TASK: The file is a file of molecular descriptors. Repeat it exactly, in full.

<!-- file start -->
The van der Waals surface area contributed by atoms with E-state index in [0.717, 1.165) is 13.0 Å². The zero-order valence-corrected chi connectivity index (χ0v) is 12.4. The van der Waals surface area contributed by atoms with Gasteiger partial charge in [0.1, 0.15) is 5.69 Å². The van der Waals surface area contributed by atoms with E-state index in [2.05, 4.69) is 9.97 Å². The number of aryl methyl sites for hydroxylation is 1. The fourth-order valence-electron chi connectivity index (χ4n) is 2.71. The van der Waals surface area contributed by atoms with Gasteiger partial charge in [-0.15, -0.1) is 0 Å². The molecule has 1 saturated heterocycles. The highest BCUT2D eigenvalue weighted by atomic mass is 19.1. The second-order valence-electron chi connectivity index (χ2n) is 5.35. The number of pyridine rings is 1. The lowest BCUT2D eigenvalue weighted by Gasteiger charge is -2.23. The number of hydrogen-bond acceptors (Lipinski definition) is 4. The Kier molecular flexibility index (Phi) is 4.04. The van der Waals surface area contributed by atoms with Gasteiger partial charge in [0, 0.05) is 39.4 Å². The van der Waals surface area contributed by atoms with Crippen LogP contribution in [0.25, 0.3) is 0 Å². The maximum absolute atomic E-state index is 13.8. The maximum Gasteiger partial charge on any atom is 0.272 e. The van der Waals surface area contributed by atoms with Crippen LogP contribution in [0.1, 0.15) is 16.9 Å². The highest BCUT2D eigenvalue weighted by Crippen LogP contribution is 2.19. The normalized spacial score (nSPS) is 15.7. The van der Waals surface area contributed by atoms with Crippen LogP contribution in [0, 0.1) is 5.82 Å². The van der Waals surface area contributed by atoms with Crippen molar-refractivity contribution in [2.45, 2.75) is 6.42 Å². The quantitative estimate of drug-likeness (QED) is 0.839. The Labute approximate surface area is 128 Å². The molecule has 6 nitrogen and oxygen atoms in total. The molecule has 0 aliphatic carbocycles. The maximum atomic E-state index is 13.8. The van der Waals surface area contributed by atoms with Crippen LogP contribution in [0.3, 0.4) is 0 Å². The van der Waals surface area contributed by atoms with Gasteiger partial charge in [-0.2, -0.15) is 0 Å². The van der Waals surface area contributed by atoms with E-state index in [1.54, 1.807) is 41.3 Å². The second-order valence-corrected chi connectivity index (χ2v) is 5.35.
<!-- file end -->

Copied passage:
The van der Waals surface area contributed by atoms with E-state index in [0.717, 1.165) is 13.0 Å². The zero-order valence-corrected chi connectivity index (χ0v) is 12.4. The van der Waals surface area contributed by atoms with Gasteiger partial charge in [0.1, 0.15) is 5.69 Å². The van der Waals surface area contributed by atoms with E-state index in [2.05, 4.69) is 9.97 Å². The number of aryl methyl sites for hydroxylation is 1. The fourth-order valence-electron chi connectivity index (χ4n) is 2.71. The van der Waals surface area contributed by atoms with Gasteiger partial charge in [-0.15, -0.1) is 0 Å². The molecule has 1 saturated heterocycles. The highest BCUT2D eigenvalue weighted by atomic mass is 19.1. The second-order valence-electron chi connectivity index (χ2n) is 5.35. The number of pyridine rings is 1. The lowest BCUT2D eigenvalue weighted by Gasteiger charge is -2.23. The number of hydrogen-bond acceptors (Lipinski definition) is 4. The Kier molecular flexibility index (Phi) is 4.04. The van der Waals surface area contributed by atoms with Gasteiger partial charge in [0, 0.05) is 39.4 Å². The van der Waals surface area contributed by atoms with Crippen LogP contribution in [0.25, 0.3) is 0 Å². The maximum absolute atomic E-state index is 13.8. The maximum Gasteiger partial charge on any atom is 0.272 e. The van der Waals surface area contributed by atoms with Crippen LogP contribution in [0.1, 0.15) is 16.9 Å². The highest BCUT2D eigenvalue weighted by Crippen LogP contribution is 2.19. The normalized spacial score (nSPS) is 15.7. The van der Waals surface area contributed by atoms with Crippen LogP contribution in [0, 0.1) is 5.82 Å². The van der Waals surface area contributed by atoms with Crippen molar-refractivity contribution in [2.45, 2.75) is 6.42 Å². The quantitative estimate of drug-likeness (QED) is 0.839. The Labute approximate surface area is 128 Å². The molecule has 6 nitrogen and oxygen atoms in total. The molecule has 0 aliphatic carbocycles. The maximum atomic E-state index is 13.8. The van der Waals surface area contributed by atoms with Crippen LogP contribution in [0.3, 0.4) is 0 Å². The van der Waals surface area contributed by atoms with Gasteiger partial charge in [-0.2, -0.15) is 0 Å². The van der Waals surface area contributed by atoms with E-state index in [1.54, 1.807) is 41.3 Å². The second-order valence-corrected chi connectivity index (χ2v) is 5.35.